By Benjamin Rossi
A Google search can say a lot about a person. Most peoples’ names yield, if anything, a professional webpage or a Facebook profile. Type in “George Blakemore+Chicago,” and the search engine dredges up dozens of PDF files, the minutes from public meetings of the Park District, Forest Preserve, Cook County Board Committee meetings and many more going back for years. The minutes often note a few public speakers, along with their occupation—vice president of a union chapter, patient, social worker, professor. Appearing next to George Blakemore’s name: simply “Concerned Citizen.”
Blakemore has turned that generic title into a personal calling card of sorts. He is perhaps Chicago’s most prominent concerned citizen. Anyone who has ever been to a public meeting has seen him and heard him speak. He makes appearances at almost every public meeting held by government agencies on the city, county and state levels within city limits. Not everyone agrees with what he has to say, and some view him as a troublemaker or an annoyance. Others think that he is, in some ways, a model citizen. But few know how he got to be Chicago’s gadfly, or exactly how involved in government he is.
At the Park District Board of Commissioners meeting in early April, Blakemore approached the dais to speak. His face was set in its usual, dour expression. Blakemore has high cheekbones and a small jaw, unevenly matted by a graying beard. Tall and thin, he walks with his shoulders slightly stooped. Today he wore a charcoal gray suit, canary yellow shirt and a flower-patterned tie. Blakemore used to come in wearing his street clothes: tattered plaid shirts, sweatpants. But he has started to dress up for public meetings in the past couple of years, he says, so that people will take him more seriously. He still carries around his famous shopping bags, filled with papers, books and sometimes snacks. And his hair—a loose tangle of mini-dreads—has remained the same.
“My name is George Blakemore and I am a concerned citizen,” he began. His voice was soft, slightly hoarse, as if he were unsure of himself. “I am also looking forward to this new transition that is happening, a new day, I’m sure, with our new mayor.
“However,” and here his voice rose and he leaned forward, facing the commissioners. “I hope that even though most of the board members will be here because you say you have a defined term, most of you will see yourselves as independent of the mayor. In-de-pen-dent. You have a tax base that doesn’t depend on the mayor. You’ve been flexing your muscles good, we have a very good park district, but it could be better. We need you to think out of the box and as an independent board. We don’t care, we’re glad, we welcome our new mayor, but we want you to continue in your program and we don’t want you to be influenced by the mayor. We want you to be the servant of the taxpayers, the citizens of the City of Chicago.”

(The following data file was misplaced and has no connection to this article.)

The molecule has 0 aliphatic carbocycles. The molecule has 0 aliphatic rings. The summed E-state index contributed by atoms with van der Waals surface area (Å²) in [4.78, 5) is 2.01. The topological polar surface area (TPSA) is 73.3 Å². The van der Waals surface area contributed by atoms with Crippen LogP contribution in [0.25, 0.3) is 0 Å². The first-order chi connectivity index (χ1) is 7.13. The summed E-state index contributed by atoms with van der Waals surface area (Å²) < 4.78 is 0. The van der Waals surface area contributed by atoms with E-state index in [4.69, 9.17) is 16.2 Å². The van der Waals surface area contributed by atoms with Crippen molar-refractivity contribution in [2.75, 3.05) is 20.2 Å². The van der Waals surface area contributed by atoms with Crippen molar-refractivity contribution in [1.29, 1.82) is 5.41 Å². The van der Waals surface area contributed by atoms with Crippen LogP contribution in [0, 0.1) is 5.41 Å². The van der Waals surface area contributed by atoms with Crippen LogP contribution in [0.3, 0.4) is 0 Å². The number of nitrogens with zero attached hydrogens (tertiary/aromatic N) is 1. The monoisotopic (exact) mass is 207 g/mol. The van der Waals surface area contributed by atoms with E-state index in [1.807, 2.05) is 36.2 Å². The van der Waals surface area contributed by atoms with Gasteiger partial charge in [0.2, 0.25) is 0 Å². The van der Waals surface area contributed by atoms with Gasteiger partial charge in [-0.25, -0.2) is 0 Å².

The secretary of the board reminded him that his two minutes were almost up. Blakemore switched gears, asking about Loyola University’s deal with the Park District to develop and use an indoor track facility at Broadway Armory Park. Will the hours that Loyola uses the facility interfere with the hours that other citizens would like to use the track? “It’s good, this agreement, I’m not against it, but it must always work for the good of the most people.”
Blakemore turned away from the commissioners and faced the audience, his finger raised pedagogically. “This is the most important part of the public meeting, when the people speak. Thank you all, and all of you, have a blessed day.”
“Someone said, every teacher is a preacher,” Blakemore told me. “I still consider myself as a preacher: not religious, but I’m still teaching by my activism in the community.”
Blakemore is perhaps best known for helping change the name of the El stop at the Harold Washington Library Center from “Library-State/Van Buren” to “Harold Washington Library-State/Van Buren.” The Chicago News Cooperative wrote about the name change in The New York Times, portraying it as a populist show of largesse on the part of the outgoing Mayor Daley. Indeed, Blakemore says Daley’s personal involvement in his campaign to raise awareness about Harold Washington’s legacy changed his view of a mayor he has criticized for the past twenty years. “I knew he had power, but I didn’t know he had compassion,” he says.
The issues Blakemore addresses in his public testimonies range from putting more benches in public parks to some of the most contentious problems that face local government, like the recent controversy over Oak Forest Hospital. But throughout his years of public speaking he has often returned to a number of core themes. He is a tireless critic of the way the city and county fills minority contracting goals, pointing to corruption at the Office of Contract Compliance, which certifies minority and women-owned business enterprises, and the Office of the Purchasing Agent, which procures goods and services for Cook County agencies, as well as their city government counterparts.